I find it strange, trempette means a dip (either a little swim or the stuff you dip food in) while trompette is a trumpet. I've never heard of either of them being French slang for infidelity, but I can see how either of them could be, as in the English to "dip one's wick" for trempette, while trompette could be from tromper (as a transitive verb as opposed to se tromper) which does mean to deceive, to cheat or to be unfaithful. The French and Acadians pronounce both words the same, while they are clearly distinct in Canadian/Quebec French, which is one of my two mother tongues (the other is Italian). But then, the French use gosses to refer to children to the endless amusement of French-speaking Canadians for whom it is a slang term for testicles. Bleuets (no 'r') are blueberries in Canada and some flower in France, where blueberries are called myrtilles or airelles (which can also refer to other berries). Luigi Zanasi 14:44, 6 August 2007 (CDT)
Oh my goodness! I hope my wife and I never referred to "nos quatres gosses!" There's an old French joke about a male elephant who has lost the use of an important part, so his girlfriend elephant says, "Trompe-moi!", evidently a play on "tronc". More seriously, are you going to put "bleuet" in the catalog? Blueberries are certainly prominent in Maine food.... I'm sorry you can't give me a recipe for the delicious "trempette" dessert, though. Hayford Peirce 15:19, 6 August 2007 (CDT)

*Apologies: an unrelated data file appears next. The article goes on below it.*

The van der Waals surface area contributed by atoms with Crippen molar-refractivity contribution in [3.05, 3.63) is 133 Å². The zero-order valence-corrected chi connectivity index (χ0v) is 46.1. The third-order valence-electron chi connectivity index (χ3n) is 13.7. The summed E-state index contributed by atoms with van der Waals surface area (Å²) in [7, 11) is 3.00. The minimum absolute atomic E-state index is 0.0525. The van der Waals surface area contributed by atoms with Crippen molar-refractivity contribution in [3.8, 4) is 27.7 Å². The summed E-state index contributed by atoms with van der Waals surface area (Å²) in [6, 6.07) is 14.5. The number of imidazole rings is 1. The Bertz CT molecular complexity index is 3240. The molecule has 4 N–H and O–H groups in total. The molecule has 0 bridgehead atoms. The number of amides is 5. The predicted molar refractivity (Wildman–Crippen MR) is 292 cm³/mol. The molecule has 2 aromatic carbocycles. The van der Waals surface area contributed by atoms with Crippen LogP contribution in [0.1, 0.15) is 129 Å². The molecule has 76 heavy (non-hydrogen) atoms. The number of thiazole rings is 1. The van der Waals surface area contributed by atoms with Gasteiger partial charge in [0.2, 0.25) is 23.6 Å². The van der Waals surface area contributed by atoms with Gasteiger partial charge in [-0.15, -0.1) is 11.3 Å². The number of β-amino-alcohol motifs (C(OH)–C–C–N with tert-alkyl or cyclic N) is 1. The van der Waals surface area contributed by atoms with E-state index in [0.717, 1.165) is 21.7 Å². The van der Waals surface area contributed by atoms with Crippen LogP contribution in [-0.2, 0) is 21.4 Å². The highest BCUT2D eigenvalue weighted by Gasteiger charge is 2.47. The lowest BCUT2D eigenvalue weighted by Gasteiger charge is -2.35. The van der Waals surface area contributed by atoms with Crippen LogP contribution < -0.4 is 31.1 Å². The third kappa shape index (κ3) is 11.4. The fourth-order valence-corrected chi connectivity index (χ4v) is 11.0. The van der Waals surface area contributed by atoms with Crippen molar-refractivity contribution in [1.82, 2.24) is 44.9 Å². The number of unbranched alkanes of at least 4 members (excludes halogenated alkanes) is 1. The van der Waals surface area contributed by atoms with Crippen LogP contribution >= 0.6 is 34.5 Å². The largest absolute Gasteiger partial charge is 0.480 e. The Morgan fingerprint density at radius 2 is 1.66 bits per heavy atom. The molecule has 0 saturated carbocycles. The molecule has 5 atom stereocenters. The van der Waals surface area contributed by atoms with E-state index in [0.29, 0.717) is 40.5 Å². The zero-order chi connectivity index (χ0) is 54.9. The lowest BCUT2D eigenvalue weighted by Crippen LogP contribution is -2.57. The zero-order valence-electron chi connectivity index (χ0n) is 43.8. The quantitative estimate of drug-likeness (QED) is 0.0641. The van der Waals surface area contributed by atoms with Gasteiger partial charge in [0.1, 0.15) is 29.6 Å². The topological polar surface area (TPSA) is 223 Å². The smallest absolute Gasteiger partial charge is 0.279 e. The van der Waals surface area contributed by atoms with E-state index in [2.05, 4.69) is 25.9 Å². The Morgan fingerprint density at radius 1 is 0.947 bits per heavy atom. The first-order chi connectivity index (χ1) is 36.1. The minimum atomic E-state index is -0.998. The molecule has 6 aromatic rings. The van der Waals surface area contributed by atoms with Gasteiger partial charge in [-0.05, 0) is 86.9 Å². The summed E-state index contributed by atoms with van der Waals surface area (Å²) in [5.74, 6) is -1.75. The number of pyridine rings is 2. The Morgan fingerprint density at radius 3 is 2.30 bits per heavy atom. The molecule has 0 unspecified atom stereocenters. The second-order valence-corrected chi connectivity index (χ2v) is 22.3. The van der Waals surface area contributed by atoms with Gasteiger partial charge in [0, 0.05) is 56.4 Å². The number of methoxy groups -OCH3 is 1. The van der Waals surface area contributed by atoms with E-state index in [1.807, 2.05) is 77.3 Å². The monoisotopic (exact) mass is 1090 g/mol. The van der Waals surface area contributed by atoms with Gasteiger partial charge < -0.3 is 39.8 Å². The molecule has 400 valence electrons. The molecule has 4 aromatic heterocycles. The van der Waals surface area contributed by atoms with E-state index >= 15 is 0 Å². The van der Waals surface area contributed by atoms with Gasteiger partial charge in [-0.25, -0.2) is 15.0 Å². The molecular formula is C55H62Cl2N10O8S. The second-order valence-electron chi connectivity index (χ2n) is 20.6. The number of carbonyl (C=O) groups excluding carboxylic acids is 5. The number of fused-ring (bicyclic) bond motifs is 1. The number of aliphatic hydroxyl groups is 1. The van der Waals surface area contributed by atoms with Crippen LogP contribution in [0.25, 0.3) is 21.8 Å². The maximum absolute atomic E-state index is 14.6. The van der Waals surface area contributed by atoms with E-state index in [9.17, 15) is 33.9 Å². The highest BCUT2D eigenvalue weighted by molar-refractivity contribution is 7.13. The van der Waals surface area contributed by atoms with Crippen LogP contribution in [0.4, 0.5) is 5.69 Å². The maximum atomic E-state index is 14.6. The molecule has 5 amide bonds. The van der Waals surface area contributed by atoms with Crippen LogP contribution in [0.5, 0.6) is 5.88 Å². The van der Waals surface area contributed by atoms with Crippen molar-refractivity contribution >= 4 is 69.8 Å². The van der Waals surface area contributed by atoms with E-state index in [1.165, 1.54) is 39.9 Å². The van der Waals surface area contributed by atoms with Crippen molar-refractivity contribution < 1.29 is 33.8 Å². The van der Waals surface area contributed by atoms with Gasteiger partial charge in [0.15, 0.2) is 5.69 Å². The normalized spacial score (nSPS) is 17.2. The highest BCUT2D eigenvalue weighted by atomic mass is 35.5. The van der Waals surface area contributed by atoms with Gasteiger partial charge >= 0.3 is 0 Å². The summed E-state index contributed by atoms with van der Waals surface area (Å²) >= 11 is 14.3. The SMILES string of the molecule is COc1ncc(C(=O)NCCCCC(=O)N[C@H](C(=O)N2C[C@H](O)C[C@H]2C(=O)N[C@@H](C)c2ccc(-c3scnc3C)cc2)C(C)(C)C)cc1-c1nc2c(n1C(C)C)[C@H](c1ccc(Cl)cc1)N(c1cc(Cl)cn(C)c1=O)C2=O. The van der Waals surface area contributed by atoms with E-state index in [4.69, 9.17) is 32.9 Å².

Actually, trompe d'éléphant is the word for elephant's trunk, so no need for a play on tronc. Blueberries are also prominent in most of Canada, except for the Prairie types who prefer saskatoons. People from the Lac-Saint-Jean area in Quebec are nicknamed "bleuets", and they even made a blueberry apéritif called Dubleuet. The times when I eat breakfast, I usually make oatmeal porridge with frozen wild blueberries (or sometimes other berries we happen to have in the freezer) and maple syrup. Too bad it's not a well-known Canadian dish. Coming back to the catalogues, most Canadian cooking is the same as that of the northern US, which is not surprising given the constant interchanges as visitors and immigrants. So what should we do about that? Sorry about the trempette, but I would need more detail on what it was if I were to help you. Luigi Zanasi 23:17, 6 August 2007 (CDT)

Drywall

Did you see the interesting article in today's New York Times USG -- there might be some stuff there that you could add to the article.

http://www.nytimes.com/2007/08/07/business/07usg.html?_r=1&adxnnl=1&oref=slogin&adxnnlx=1186547056-WNOYC//coNNkjAiRTSsGIg

Hayford Peirce 23:25, 7 August 2007 (CDT)

Italian

Just out of interest, what do you mean on CZ:International when you say you are a native speaker of Italian, but not enough to write articles? Do you mean you've lost the language? Or you never learned to read in Italian? I'm curious because language acquisition is my speciality. Thanks. John Stephenson 02:07, 9 November 2007 (CST)

I can speak, understand, read, and write relatively grammatical Italian. However, my writing is full of gallicisms & anglicisms and would seem as if written by a foreigner to most Italians. Iyou want to know the full story of my language acquisition & skills, send me an email.Luigi Zanasi 10:50, 11 November 2007 (CST)

Internationalisation

Hi! I’m just letting people who have expressed an interest in CZ International know that there is now a proposal on the table.

Please discuss its feasibility at: CZ:Proposals/Internationalisation sandbox in the Discussion area.

Feel free to help develop the proposal, as well.

We'll also need "drivers".

If you've got no idea what I'm talking about, please refer to: CZ:Proposals/New and CZ:Proposals

Aleta Curry 17:46, 14 February 2008 (CST)